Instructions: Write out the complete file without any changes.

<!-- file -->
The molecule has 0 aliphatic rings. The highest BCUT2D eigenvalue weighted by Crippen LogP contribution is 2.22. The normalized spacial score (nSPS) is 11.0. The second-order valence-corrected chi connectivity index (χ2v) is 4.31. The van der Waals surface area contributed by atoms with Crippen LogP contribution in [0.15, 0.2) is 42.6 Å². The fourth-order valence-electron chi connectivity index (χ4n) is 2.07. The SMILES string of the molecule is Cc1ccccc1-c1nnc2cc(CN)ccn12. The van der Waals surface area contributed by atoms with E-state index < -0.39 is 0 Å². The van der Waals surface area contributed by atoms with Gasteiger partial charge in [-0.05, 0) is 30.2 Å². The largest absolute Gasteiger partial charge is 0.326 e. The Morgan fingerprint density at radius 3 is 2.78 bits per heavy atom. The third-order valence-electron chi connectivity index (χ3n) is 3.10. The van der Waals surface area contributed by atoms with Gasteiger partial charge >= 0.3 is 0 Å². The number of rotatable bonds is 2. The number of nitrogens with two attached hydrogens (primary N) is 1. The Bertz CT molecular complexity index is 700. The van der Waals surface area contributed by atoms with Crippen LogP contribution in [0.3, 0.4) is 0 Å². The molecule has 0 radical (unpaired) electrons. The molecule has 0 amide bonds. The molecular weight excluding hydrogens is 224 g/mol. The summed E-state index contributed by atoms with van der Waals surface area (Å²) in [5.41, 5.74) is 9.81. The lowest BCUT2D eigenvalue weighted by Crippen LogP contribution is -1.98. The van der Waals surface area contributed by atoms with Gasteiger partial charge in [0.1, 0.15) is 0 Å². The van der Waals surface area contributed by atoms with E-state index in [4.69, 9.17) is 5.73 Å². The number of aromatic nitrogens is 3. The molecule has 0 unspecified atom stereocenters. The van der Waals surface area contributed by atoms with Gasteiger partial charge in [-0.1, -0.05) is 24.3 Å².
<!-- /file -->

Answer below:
The molecule has 0 aliphatic rings. The highest BCUT2D eigenvalue weighted by Crippen LogP contribution is 2.22. The normalized spacial score (nSPS) is 11.0. The second-order valence-corrected chi connectivity index (χ2v) is 4.31. The van der Waals surface area contributed by atoms with Crippen LogP contribution in [0.15, 0.2) is 42.6 Å². The fourth-order valence-electron chi connectivity index (χ4n) is 2.07. The SMILES string of the molecule is Cc1ccccc1-c1nnc2cc(CN)ccn12. The van der Waals surface area contributed by atoms with E-state index < -0.39 is 0 Å². The van der Waals surface area contributed by atoms with Gasteiger partial charge in [-0.05, 0) is 30.2 Å². The largest absolute Gasteiger partial charge is 0.326 e. The Morgan fingerprint density at radius 3 is 2.78 bits per heavy atom. The third-order valence-electron chi connectivity index (χ3n) is 3.10. The van der Waals surface area contributed by atoms with Gasteiger partial charge >= 0.3 is 0 Å². The number of rotatable bonds is 2. The number of nitrogens with two attached hydrogens (primary N) is 1. The Bertz CT molecular complexity index is 700. The van der Waals surface area contributed by atoms with Crippen LogP contribution in [0.3, 0.4) is 0 Å². The molecule has 0 radical (unpaired) electrons. The molecule has 0 amide bonds. The molecular weight excluding hydrogens is 224 g/mol. The summed E-state index contributed by atoms with van der Waals surface area (Å²) in [5.41, 5.74) is 9.81. The lowest BCUT2D eigenvalue weighted by Crippen LogP contribution is -1.98. The van der Waals surface area contributed by atoms with Gasteiger partial charge in [0.1, 0.15) is 0 Å². The van der Waals surface area contributed by atoms with E-state index in [4.69, 9.17) is 5.73 Å². The number of aromatic nitrogens is 3. The molecule has 0 unspecified atom stereocenters. The van der Waals surface area contributed by atoms with Gasteiger partial charge in [-0.1, -0.05) is 24.3 Å².